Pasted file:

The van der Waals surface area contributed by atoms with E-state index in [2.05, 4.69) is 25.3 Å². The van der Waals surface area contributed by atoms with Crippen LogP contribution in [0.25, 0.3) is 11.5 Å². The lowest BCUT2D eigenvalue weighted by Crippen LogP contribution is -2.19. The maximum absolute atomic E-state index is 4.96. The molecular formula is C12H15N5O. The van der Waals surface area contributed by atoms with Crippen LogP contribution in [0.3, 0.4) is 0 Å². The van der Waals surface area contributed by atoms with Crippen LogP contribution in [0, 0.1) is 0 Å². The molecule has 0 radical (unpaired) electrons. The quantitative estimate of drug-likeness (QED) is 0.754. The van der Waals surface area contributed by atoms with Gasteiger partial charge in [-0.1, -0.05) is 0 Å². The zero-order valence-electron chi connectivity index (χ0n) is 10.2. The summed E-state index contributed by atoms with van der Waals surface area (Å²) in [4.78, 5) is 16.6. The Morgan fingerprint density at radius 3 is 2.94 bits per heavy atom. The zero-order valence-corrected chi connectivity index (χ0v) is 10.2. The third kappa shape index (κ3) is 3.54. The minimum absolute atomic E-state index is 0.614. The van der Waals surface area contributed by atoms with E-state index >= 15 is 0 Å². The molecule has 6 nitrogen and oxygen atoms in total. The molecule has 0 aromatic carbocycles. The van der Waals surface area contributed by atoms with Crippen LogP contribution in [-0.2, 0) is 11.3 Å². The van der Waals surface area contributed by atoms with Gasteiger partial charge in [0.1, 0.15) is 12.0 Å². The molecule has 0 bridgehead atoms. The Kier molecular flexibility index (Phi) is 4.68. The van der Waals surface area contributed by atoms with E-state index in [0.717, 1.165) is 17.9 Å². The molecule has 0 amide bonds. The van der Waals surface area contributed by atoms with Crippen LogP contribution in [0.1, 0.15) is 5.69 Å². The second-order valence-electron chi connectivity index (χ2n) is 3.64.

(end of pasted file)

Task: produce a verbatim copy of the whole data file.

The van der Waals surface area contributed by atoms with E-state index in [2.05, 4.69) is 25.3 Å². The van der Waals surface area contributed by atoms with Crippen LogP contribution in [0.25, 0.3) is 11.5 Å². The lowest BCUT2D eigenvalue weighted by Crippen LogP contribution is -2.19. The maximum absolute atomic E-state index is 4.96. The molecular formula is C12H15N5O. The van der Waals surface area contributed by atoms with Crippen LogP contribution in [0.3, 0.4) is 0 Å². The van der Waals surface area contributed by atoms with Crippen LogP contribution in [0, 0.1) is 0 Å². The molecule has 0 radical (unpaired) electrons. The quantitative estimate of drug-likeness (QED) is 0.754. The van der Waals surface area contributed by atoms with Gasteiger partial charge in [-0.1, -0.05) is 0 Å². The zero-order valence-electron chi connectivity index (χ0n) is 10.2. The summed E-state index contributed by atoms with van der Waals surface area (Å²) in [4.78, 5) is 16.6. The Morgan fingerprint density at radius 3 is 2.94 bits per heavy atom. The zero-order valence-corrected chi connectivity index (χ0v) is 10.2. The third kappa shape index (κ3) is 3.54. The minimum absolute atomic E-state index is 0.614. The van der Waals surface area contributed by atoms with E-state index >= 15 is 0 Å². The molecule has 6 nitrogen and oxygen atoms in total. The molecule has 0 aromatic carbocycles. The van der Waals surface area contributed by atoms with Crippen LogP contribution in [-0.2, 0) is 11.3 Å². The van der Waals surface area contributed by atoms with Gasteiger partial charge in [0.1, 0.15) is 12.0 Å². The molecule has 0 bridgehead atoms. The Kier molecular flexibility index (Phi) is 4.68. The van der Waals surface area contributed by atoms with E-state index in [0.717, 1.165) is 17.9 Å². The molecule has 0 amide bonds. The van der Waals surface area contributed by atoms with Crippen LogP contribution in [0.1, 0.15) is 5.69 Å². The second-order valence-electron chi connectivity index (χ2n) is 3.64.